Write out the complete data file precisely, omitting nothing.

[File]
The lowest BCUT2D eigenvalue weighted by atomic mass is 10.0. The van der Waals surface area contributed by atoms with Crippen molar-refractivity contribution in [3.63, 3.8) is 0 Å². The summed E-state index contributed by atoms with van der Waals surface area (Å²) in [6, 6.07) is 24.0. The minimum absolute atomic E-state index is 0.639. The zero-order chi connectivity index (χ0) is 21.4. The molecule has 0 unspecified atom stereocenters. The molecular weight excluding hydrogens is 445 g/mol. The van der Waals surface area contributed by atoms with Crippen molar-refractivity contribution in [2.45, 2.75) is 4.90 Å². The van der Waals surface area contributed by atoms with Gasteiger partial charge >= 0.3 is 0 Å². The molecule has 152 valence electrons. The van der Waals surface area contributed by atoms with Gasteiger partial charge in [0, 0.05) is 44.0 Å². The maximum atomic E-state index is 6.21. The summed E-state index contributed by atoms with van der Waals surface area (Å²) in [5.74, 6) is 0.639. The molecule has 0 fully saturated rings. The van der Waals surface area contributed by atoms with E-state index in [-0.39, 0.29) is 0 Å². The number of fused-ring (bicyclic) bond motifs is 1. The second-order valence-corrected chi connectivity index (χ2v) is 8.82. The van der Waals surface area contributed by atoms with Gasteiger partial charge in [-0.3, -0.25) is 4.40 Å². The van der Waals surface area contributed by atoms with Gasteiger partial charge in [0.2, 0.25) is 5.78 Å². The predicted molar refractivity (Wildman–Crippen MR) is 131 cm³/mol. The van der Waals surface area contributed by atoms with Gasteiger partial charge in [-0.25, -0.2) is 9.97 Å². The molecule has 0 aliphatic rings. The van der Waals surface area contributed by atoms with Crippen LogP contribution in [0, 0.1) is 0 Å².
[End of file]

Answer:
The lowest BCUT2D eigenvalue weighted by atomic mass is 10.0. The van der Waals surface area contributed by atoms with Crippen molar-refractivity contribution in [3.63, 3.8) is 0 Å². The summed E-state index contributed by atoms with van der Waals surface area (Å²) in [6, 6.07) is 24.0. The minimum absolute atomic E-state index is 0.639. The zero-order chi connectivity index (χ0) is 21.4. The molecule has 0 unspecified atom stereocenters. The molecular weight excluding hydrogens is 445 g/mol. The van der Waals surface area contributed by atoms with Crippen molar-refractivity contribution in [2.45, 2.75) is 4.90 Å². The van der Waals surface area contributed by atoms with Gasteiger partial charge >= 0.3 is 0 Å². The molecule has 152 valence electrons. The van der Waals surface area contributed by atoms with Gasteiger partial charge in [0, 0.05) is 44.0 Å². The maximum atomic E-state index is 6.21. The summed E-state index contributed by atoms with van der Waals surface area (Å²) in [5.74, 6) is 0.639. The molecule has 0 fully saturated rings. The van der Waals surface area contributed by atoms with E-state index in [-0.39, 0.29) is 0 Å². The number of fused-ring (bicyclic) bond motifs is 1. The second-order valence-corrected chi connectivity index (χ2v) is 8.82. The van der Waals surface area contributed by atoms with Gasteiger partial charge in [-0.3, -0.25) is 4.40 Å². The van der Waals surface area contributed by atoms with Gasteiger partial charge in [0.2, 0.25) is 5.78 Å². The predicted molar refractivity (Wildman–Crippen MR) is 131 cm³/mol. The van der Waals surface area contributed by atoms with Gasteiger partial charge in [-0.25, -0.2) is 9.97 Å². The molecule has 0 aliphatic rings. The van der Waals surface area contributed by atoms with Crippen LogP contribution in [0, 0.1) is 0 Å².